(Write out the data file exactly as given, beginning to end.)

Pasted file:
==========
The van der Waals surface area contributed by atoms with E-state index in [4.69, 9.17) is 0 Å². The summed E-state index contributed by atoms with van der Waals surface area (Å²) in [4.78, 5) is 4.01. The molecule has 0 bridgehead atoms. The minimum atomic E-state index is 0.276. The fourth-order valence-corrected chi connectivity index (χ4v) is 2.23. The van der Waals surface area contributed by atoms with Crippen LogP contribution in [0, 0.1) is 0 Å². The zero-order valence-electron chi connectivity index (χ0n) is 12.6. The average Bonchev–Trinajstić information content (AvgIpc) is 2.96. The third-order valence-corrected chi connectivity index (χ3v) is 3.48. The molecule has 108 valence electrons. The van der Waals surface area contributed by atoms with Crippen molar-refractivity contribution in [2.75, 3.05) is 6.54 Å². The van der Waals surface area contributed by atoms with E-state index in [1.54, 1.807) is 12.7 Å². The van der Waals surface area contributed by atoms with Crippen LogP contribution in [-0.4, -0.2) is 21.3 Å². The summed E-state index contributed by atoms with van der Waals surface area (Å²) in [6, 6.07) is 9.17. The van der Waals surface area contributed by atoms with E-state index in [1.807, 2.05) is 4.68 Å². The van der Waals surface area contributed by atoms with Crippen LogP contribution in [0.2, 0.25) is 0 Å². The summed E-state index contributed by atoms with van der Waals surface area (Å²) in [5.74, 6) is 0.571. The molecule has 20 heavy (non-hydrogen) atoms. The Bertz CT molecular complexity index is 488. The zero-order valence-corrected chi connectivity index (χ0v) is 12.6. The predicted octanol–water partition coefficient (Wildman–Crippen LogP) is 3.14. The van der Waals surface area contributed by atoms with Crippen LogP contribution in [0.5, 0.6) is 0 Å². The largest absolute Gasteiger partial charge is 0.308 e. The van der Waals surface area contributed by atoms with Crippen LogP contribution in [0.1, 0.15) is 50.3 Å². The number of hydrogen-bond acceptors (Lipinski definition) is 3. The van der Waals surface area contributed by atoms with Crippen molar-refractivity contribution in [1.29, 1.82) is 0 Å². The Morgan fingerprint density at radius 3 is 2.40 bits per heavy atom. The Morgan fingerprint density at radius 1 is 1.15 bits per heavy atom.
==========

The van der Waals surface area contributed by atoms with E-state index in [4.69, 9.17) is 0 Å². The summed E-state index contributed by atoms with van der Waals surface area (Å²) in [4.78, 5) is 4.01. The molecule has 0 bridgehead atoms. The minimum atomic E-state index is 0.276. The fourth-order valence-corrected chi connectivity index (χ4v) is 2.23. The van der Waals surface area contributed by atoms with Crippen LogP contribution in [0, 0.1) is 0 Å². The zero-order valence-electron chi connectivity index (χ0n) is 12.6. The average Bonchev–Trinajstić information content (AvgIpc) is 2.96. The third-order valence-corrected chi connectivity index (χ3v) is 3.48. The molecule has 108 valence electrons. The van der Waals surface area contributed by atoms with Crippen molar-refractivity contribution in [2.75, 3.05) is 6.54 Å². The van der Waals surface area contributed by atoms with E-state index in [1.54, 1.807) is 12.7 Å². The van der Waals surface area contributed by atoms with Crippen LogP contribution in [-0.4, -0.2) is 21.3 Å². The summed E-state index contributed by atoms with van der Waals surface area (Å²) in [6, 6.07) is 9.17. The van der Waals surface area contributed by atoms with E-state index in [1.807, 2.05) is 4.68 Å². The van der Waals surface area contributed by atoms with Crippen LogP contribution in [0.2, 0.25) is 0 Å². The summed E-state index contributed by atoms with van der Waals surface area (Å²) in [5.74, 6) is 0.571. The molecule has 20 heavy (non-hydrogen) atoms. The Bertz CT molecular complexity index is 488. The zero-order valence-corrected chi connectivity index (χ0v) is 12.6. The predicted octanol–water partition coefficient (Wildman–Crippen LogP) is 3.14. The van der Waals surface area contributed by atoms with Crippen LogP contribution in [0.5, 0.6) is 0 Å². The largest absolute Gasteiger partial charge is 0.308 e. The van der Waals surface area contributed by atoms with Crippen LogP contribution in [0.1, 0.15) is 50.3 Å². The number of hydrogen-bond acceptors (Lipinski definition) is 3. The van der Waals surface area contributed by atoms with Crippen molar-refractivity contribution in [1.29, 1.82) is 0 Å². The Morgan fingerprint density at radius 3 is 2.40 bits per heavy atom. The Morgan fingerprint density at radius 1 is 1.15 bits per heavy atom.